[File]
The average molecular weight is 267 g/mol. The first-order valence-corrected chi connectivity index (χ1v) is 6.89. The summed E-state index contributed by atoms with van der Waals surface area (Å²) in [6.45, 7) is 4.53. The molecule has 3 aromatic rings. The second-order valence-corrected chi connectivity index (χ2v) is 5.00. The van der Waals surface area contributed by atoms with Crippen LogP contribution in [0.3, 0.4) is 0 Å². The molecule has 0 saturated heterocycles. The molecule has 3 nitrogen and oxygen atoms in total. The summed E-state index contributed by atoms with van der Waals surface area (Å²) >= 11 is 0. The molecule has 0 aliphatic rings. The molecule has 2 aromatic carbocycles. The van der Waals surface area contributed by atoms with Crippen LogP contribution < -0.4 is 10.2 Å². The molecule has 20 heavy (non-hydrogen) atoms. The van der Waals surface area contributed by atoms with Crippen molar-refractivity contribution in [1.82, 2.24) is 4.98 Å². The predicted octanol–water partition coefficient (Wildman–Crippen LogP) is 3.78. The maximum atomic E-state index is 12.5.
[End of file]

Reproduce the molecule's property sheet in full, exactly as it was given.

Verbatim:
The average molecular weight is 267 g/mol. The first-order valence-corrected chi connectivity index (χ1v) is 6.89. The summed E-state index contributed by atoms with van der Waals surface area (Å²) in [6.45, 7) is 4.53. The molecule has 3 aromatic rings. The second-order valence-corrected chi connectivity index (χ2v) is 5.00. The van der Waals surface area contributed by atoms with Crippen LogP contribution in [0.3, 0.4) is 0 Å². The molecule has 0 saturated heterocycles. The molecule has 3 nitrogen and oxygen atoms in total. The summed E-state index contributed by atoms with van der Waals surface area (Å²) >= 11 is 0. The molecule has 0 aliphatic rings. The molecule has 2 aromatic carbocycles. The van der Waals surface area contributed by atoms with Crippen LogP contribution < -0.4 is 10.2 Å². The molecule has 20 heavy (non-hydrogen) atoms. The van der Waals surface area contributed by atoms with Crippen molar-refractivity contribution in [1.82, 2.24) is 4.98 Å². The predicted octanol–water partition coefficient (Wildman–Crippen LogP) is 3.78. The maximum atomic E-state index is 12.5.